Spicy South Indian Cauliflower

This is another dish I made as a result of the cookbooker.com challenge to try and review the recipes of Martha Rose Shulman.  Many of the recipes in her book use lots of Mediterranean and Mexican spices and this one is no different.  That's one of the reasons it hit my short list of recipes to try!  That and we love cauliflower!

Here is a LINK to the recipe from the NY Times website.

The recipe calls for whole coriander and cumin seeds, toasted.  This recipe was a great reminder to toast my spices before using them.  I don't always do it and I don't know why.  Toasting the seeds really enhances the flavor.  And when I crushed them in my mortar and pestle I think you could smell them in the next room!


There is a little cayenne in this recipe but most of the heat comes from a couple of serrano chilis.  I removed a little over half of the seeds and the finished dish still packed quite a punch.  I did use gloves to chop the peppers and I chopped them on a board I could throw in the dishwasher.  I didn't want the next thing I chopped on my wood board to taste like serrano!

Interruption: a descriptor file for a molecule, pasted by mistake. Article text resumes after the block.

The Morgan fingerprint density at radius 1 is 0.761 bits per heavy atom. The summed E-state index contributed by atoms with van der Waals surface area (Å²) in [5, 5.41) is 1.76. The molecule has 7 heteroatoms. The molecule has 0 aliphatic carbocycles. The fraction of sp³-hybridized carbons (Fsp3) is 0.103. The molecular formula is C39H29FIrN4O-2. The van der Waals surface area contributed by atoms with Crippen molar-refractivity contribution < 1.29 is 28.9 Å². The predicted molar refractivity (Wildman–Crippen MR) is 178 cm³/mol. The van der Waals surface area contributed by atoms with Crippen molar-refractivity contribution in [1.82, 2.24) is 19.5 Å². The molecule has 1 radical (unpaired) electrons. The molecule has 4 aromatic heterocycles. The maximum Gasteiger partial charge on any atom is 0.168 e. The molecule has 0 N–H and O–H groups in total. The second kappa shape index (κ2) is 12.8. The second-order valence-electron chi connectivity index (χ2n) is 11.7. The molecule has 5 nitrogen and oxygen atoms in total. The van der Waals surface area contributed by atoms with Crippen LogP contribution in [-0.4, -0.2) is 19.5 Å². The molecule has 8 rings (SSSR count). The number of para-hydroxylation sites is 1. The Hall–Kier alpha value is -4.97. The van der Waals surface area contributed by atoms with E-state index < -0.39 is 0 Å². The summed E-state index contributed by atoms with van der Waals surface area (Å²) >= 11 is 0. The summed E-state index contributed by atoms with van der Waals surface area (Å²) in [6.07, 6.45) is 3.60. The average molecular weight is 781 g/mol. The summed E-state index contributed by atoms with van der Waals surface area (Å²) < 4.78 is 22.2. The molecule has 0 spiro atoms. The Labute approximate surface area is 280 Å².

Like with the tomato sauce for the halibut (see Baked Halibut with Tomato Caper Sauce) out of this same book, the recipe called for tomatoes and again I used fresh.

The cauliflower is steamed which caused me a little concern.  I love roasted cauliflower.  Steamed just seems boring.  Then again there was going to be a lot added to the cauliflower so maybe steaming is ok.

This goes together pretty quickly.  The ginger, cumin and chilis are sauteed in peanut oil (or canola but I chose peanut!)  and then the cauliflower is added.  To be honest, if the recipe stopped right there it would have been a really good dish!  But don't stop there!

Next the tomatoes, ground coriander, cayenne, turmeric are added and everything is simmered until heated through.  To be true to the recipe you would add cilantro at this point but, well, I don't like cilantro.

It's a very pretty dish and I was hoping to love it.  I just liked it.  I think I still prefer a simply roasted cauliflower either finished with balsamic or tossed with herbs or maybe some Chinese Five Spice.  Maybe I left in too many seeds from the serrano pepper but the cauliflower was just hot.  I didn't really get the other wonderful spices that were in the dish, just heat.  So I'll chalk this on up as OK, but probably not something I'll make again. 

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